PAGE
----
PROTIP: All that enables DFC to provide a defense to the fast-approaching quantum supremacy that can quickly crack cryptographic keys. Unlike other secret-keeping services in the cloud that depend on the “strength” of cryptographic algorithms and key length to hide secrets, DFC takes a more secure route that structurally reduces the potential blast radius consequent to credentials being stolen from a party. The window for breach is reduced to the time between secret rotations, which AKeyless does automatically.

It’s FIPS 140-2 Level 2 compliant.

PROTIP: DFC is not a “quantum resistant” algorithm like Dilithium on AWS, Crystals-Kyber, FrodoKEM (Microsoft), lattice-based NTRU (N-th degree Truncated polynomial Ring Units), and others in the NIST Post-Quantum Cryptography project?

Mozilla and Fastly are developing OHTTP (Oblivious HTTP), a successor to HTTP that has been designed for priva‐cy. OHTTP separates information about the requestor from the request itself, so no single party ever has both pieces of information.

AKeyless websites

AKeyless posts videos on https://www.youtube.com/@Akeyless


Akeyless has their server status and history for each service at: https://status.akeyless.io

The SLA (Service Level Agreement) for each level of pricing is at: https://www.akeyless.io/service-level-agreement with 99.9% availability. That translates to around 8.76 hours (one day) of unplanned downtime per year.

AKeyless is that it solves the “Secret Zero Problem” by using an “inherited identity derived from a parent SaaS system, together with an ephemeral token for “continuous” authentication”.

AKeyless Workflows

In the text below, we first use my automation and step-by-step manual instructions (with commentary) to set up components illustrated in this diagram: A, B, C, D, E, F, G.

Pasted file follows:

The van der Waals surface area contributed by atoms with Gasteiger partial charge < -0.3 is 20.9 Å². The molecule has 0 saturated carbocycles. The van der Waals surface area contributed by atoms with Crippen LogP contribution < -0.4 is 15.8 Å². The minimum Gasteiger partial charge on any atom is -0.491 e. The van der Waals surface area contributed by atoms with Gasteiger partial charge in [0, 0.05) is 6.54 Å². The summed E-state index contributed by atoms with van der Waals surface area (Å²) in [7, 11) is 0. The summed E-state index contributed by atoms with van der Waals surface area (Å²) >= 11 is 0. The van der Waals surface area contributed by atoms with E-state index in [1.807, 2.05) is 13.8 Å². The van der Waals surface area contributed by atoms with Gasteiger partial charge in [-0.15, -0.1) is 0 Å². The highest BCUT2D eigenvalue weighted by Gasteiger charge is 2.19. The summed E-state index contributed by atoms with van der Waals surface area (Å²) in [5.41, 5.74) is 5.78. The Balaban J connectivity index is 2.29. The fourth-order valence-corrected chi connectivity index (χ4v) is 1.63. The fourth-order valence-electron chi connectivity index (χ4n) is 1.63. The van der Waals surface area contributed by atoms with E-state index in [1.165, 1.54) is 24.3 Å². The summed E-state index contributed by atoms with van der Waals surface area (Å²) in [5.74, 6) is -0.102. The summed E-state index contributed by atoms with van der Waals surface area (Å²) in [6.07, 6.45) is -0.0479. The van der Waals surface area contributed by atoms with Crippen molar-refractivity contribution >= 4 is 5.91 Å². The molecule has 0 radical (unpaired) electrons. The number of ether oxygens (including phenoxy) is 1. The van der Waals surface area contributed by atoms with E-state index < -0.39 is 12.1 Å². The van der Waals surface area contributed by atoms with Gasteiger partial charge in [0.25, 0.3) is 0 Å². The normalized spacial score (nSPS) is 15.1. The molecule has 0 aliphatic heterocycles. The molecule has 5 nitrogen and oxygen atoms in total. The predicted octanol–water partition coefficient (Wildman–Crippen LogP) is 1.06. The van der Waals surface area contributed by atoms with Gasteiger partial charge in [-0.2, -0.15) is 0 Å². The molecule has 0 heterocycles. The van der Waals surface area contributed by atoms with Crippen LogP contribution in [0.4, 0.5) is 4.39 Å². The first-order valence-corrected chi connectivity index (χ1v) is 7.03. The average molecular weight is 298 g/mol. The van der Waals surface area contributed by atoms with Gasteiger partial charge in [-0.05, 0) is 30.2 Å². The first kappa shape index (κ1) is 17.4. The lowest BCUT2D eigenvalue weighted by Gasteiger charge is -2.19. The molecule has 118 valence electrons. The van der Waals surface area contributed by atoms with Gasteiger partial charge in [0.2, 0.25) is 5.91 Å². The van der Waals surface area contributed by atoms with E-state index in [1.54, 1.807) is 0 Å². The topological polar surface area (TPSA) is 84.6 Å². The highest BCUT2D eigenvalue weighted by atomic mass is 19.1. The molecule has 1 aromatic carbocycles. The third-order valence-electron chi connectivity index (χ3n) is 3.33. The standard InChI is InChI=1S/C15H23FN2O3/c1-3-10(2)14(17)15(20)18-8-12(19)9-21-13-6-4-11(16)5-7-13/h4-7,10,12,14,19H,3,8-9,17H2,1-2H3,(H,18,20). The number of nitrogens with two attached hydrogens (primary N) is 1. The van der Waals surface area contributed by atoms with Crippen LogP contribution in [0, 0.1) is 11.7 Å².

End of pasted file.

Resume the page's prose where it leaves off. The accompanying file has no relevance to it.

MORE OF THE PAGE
akeyless-flow-240107-1856x1670.png from this PowerPoint file

A. Akeyless SaaS Parent

A) Create and activate a Global Administrator account on the Akeyless SaaS Parent system website

  1. Select an email to use for the Global Administrator, such as:


    The first email address used to create the account is the Global Administrator, which has “god-like” power to change and delete anything, an account with too great a “blast radius” to use.

    PROTIP: Even if you’re an individual developer, you will be using this for productive use on accounts that can run up a bill quickly. So create an email for use only to setup other accounts and pay bills as the Global Administrator.

    PROTIP: Many enterprise environments create a service account email which is not associated with a human being, so that emails would go to multiple people. Emails to an individual would be ignored when that person is on vacation, etc.

    PROTIP: Because it’s difficult to change later, mature enterprises plan out (in a spreadsheet) what account emails are used, along with what roles (with associated permissions) they have to specific locations (paths to secrets). For example, a different administrator would be responsible for secrets in the production environment than in pre-production (development, test, demo, training) environments. A different administrator is typically responsible for secrets in each sovereign geographical area (US, India, Germany, etc.).